As of February 1998, EPA must publish, every 5 years, a list of contaminants that may
warrant regulation. Starting in 2001, and every 5 years thereafter, EPA must determine
whether or not to regulate at least 5 of the listed contaminants. The law directs EPA to
evaluate contaminants that present the greatest health concern and to regulate
contaminants that occur at concentration levels and frequencies of public concern. It also
adopted in statute EPA's schedule for completing the M/DBP regulations.
EPA's risk assessment and cost-benefit analysis practices have been the subject of
much debate in Congress. The law now requires EPA to use sound, peer-reviewed science
in developing regulations and specifies how EPA must present health effects information
to the public. When proposing a drinking water regulation, EPA now must prepare and
seek comment on a health risk reduction and cost analysis. The analysis must include: the
benefits and costs of alternative maximum contaminant levels (MCLs) or treatment
techniques being considered, the incremental costs and benefits associated with each
alternative MCL, the effects of the contaminant on the general population and sensitive
subgroups, any increased health risks associated with compliance, and other factors. EPA
may promulgate an interim standard without first preparing a benefit-cost analysis or
making a determination as to whether the benefits of a regulation would justify the costs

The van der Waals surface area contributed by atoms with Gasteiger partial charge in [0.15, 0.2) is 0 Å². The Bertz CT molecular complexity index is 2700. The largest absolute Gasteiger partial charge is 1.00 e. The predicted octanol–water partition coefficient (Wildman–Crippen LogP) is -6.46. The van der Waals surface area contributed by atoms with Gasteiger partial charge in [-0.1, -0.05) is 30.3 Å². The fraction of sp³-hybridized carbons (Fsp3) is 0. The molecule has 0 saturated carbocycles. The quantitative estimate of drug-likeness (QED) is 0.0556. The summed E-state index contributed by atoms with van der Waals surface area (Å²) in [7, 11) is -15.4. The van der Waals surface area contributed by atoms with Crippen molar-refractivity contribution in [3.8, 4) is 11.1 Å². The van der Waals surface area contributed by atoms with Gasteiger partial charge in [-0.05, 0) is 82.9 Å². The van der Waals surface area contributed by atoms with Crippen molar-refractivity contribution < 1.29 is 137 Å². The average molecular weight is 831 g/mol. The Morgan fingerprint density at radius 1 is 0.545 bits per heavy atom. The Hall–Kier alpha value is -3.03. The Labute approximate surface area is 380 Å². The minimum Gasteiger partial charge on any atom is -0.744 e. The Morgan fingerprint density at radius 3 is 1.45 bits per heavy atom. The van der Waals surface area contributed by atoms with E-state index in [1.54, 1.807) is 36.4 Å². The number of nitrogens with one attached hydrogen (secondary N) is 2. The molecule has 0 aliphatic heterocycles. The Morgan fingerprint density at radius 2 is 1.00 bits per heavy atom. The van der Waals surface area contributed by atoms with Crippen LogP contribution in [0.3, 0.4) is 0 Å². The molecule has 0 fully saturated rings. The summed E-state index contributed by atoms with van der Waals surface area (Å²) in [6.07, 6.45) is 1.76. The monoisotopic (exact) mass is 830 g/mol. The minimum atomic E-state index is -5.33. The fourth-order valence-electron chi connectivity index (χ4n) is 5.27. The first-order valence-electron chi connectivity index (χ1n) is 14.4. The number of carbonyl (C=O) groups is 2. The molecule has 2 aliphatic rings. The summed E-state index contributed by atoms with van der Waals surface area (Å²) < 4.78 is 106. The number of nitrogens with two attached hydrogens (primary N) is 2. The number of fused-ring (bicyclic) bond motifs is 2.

if the Agency determines that a contaminant presents an urgent threat to public health.
The Act authorizes more than $39 million for each of fiscal years 1996 through 2003 for
EPA to conduct studies, assessments and analyses in support of regulations.
The Act directs EPA to set a maximum contaminant level goal (MCLG) at a level
at which no known or anticipated adverse health effects occur and allows an adequate
margin of safety. EPA must then set an MCL as close to the MCLG as is "feasible" using
the best technology available, taking costs into consideration. Legislative history has
repeatedly directed EPA, when considering what is "feasible" to consider what is
reasonably affordable for large metropolitan water systems. Because 80% of the
population served by community water systems is served by large systems, this approach
generally ensures that most people can receive high quality water at a reasonable cost.
However, the remaining 20% of the population is served by small systems where
economies of scale are absent, and compliance can impose high costs on households
served by these systems.
An issue in the SDWA debate was that the law did not give EPA flexibility to select
an MCL that was less stringent than "feasible" but that might provide very similar health
protection at a substantially lower cost. Nor could EPA take into consideration whether
treatment techniques used to control certain contaminants might actually increase the risk
posed by other contaminants. (For example, public water systems use disinfectants, like
chlorine, to kill microbial contaminants that can cause immediate illness; however,
disinfection by-products may increase the long-term risk of cancer.)
To address this issue, P.L. 104-182 amends the Act's standard-setting provisions to
allow EPA to consider overall risk reduction benefits when setting standards. EPA may